Inverse Vix funds: shark chumBy FT.com | February 20, 2018
The value of SVXY, an exchange-traded fund whose price is inversely linked to volatility, crashed 96 per cent earlier this month. In an exchange with the Financial Times last week, sponsor ProShares said it had seen no "credible analysis" of the "material, harmful effect" such products might have on markets. Lex is happy to oblige.
The sponsors of "inverse funds" such as SVXY sell short futures on the Vix, the famous equities volatility index, in order to generate the gains they promise to investors. When they adjust their positions after a market move, they follow the momentum. A calmer market leads to gains which must be protected by selling more futures. Higher volatility triggers a loss in market value. Then shorts must be reduced. Traders are well aware of the destabilising potential of such feedback loops.
ETFs and allied products can only hurt markets if they are large. Inverse Vix funds were big by several measures. The market worth of SVXY and Credit Suisse's XIV alone near tripled to $3.1bn before they came unstuck. The Vix futures index they link to closed at 15 when market trouble was brewing. Investors would have gained $200m had that index fallen to 14 the next trading day.
This corresponds to a short position of 200,000 Vix futures contracts — 10 times the size of what would make a bank-risk minder choke. Here, the risk was shared among ETF investors, though the fund’s rules required unilateral action. The sponsors had to buy back almost all of the contracts when the index doubled in a day. That was equivalent to three-quarters of the average daily trading activity during the preceding month.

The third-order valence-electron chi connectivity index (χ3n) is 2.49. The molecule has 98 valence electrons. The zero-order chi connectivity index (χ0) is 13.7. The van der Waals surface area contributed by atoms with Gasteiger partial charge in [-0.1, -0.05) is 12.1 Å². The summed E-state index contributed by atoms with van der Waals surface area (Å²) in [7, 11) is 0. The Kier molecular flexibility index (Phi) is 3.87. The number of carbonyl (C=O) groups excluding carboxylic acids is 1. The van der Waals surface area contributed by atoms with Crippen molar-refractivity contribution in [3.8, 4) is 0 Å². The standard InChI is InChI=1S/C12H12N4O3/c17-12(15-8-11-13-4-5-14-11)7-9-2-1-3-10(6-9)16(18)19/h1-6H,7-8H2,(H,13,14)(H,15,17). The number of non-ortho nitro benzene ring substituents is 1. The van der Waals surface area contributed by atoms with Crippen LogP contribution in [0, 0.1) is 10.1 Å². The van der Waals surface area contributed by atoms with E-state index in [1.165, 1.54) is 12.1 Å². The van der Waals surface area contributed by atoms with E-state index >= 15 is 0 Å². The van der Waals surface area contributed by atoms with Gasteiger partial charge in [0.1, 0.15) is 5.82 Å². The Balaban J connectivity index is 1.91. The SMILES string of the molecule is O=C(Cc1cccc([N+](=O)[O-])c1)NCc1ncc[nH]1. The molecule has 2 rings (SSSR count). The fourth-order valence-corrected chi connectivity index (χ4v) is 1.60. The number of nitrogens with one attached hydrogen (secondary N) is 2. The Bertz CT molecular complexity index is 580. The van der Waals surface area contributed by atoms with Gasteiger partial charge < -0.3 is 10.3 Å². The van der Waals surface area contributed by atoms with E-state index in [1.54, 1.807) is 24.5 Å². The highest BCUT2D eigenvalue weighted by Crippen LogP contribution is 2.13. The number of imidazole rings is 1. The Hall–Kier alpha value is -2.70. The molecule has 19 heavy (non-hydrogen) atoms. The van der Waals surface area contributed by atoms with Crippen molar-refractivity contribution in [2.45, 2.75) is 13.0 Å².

Every Vix trader could anticipate the trades the fund’s rules required the sponsor to make. Momentum trading gone wrong is usually illustrated by portfolio insurance’s role in the 1987 crash. Inverse Vix ETFs had a similar impact this month, as investors lost $2.4bn in moves detached from fundamentals. Credit Suisse vowed to close XIV. While strategies such as SVXY may serve a purpose for professional traders, these instruments will always pose some danger to the stability of markets.
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